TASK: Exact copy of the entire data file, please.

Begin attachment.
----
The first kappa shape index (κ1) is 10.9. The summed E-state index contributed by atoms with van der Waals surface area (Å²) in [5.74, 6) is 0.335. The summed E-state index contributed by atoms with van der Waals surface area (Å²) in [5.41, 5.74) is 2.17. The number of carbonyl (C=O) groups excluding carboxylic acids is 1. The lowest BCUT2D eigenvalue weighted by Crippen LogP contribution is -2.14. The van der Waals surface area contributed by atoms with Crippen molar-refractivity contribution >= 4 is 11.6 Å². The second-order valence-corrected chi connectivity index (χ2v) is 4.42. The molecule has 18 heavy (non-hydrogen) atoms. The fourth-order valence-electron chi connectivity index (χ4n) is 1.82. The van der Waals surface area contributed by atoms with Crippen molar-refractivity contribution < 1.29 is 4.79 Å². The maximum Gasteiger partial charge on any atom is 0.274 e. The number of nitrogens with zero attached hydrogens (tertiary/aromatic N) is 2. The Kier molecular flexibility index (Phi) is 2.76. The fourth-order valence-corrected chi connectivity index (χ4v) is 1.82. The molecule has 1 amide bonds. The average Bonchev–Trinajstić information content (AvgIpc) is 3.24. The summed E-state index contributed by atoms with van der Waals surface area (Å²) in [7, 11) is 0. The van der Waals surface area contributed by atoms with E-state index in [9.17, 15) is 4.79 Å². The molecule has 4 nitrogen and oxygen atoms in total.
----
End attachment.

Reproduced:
The first kappa shape index (κ1) is 10.9. The summed E-state index contributed by atoms with van der Waals surface area (Å²) in [5.74, 6) is 0.335. The summed E-state index contributed by atoms with van der Waals surface area (Å²) in [5.41, 5.74) is 2.17. The number of carbonyl (C=O) groups excluding carboxylic acids is 1. The lowest BCUT2D eigenvalue weighted by Crippen LogP contribution is -2.14. The van der Waals surface area contributed by atoms with Crippen molar-refractivity contribution >= 4 is 11.6 Å². The second-order valence-corrected chi connectivity index (χ2v) is 4.42. The molecule has 18 heavy (non-hydrogen) atoms. The fourth-order valence-electron chi connectivity index (χ4n) is 1.82. The van der Waals surface area contributed by atoms with Crippen molar-refractivity contribution < 1.29 is 4.79 Å². The maximum Gasteiger partial charge on any atom is 0.274 e. The number of nitrogens with zero attached hydrogens (tertiary/aromatic N) is 2. The Kier molecular flexibility index (Phi) is 2.76. The fourth-order valence-corrected chi connectivity index (χ4v) is 1.82. The molecule has 1 amide bonds. The average Bonchev–Trinajstić information content (AvgIpc) is 3.24. The summed E-state index contributed by atoms with van der Waals surface area (Å²) in [7, 11) is 0. The van der Waals surface area contributed by atoms with E-state index in [9.17, 15) is 4.79 Å². The molecule has 4 nitrogen and oxygen atoms in total.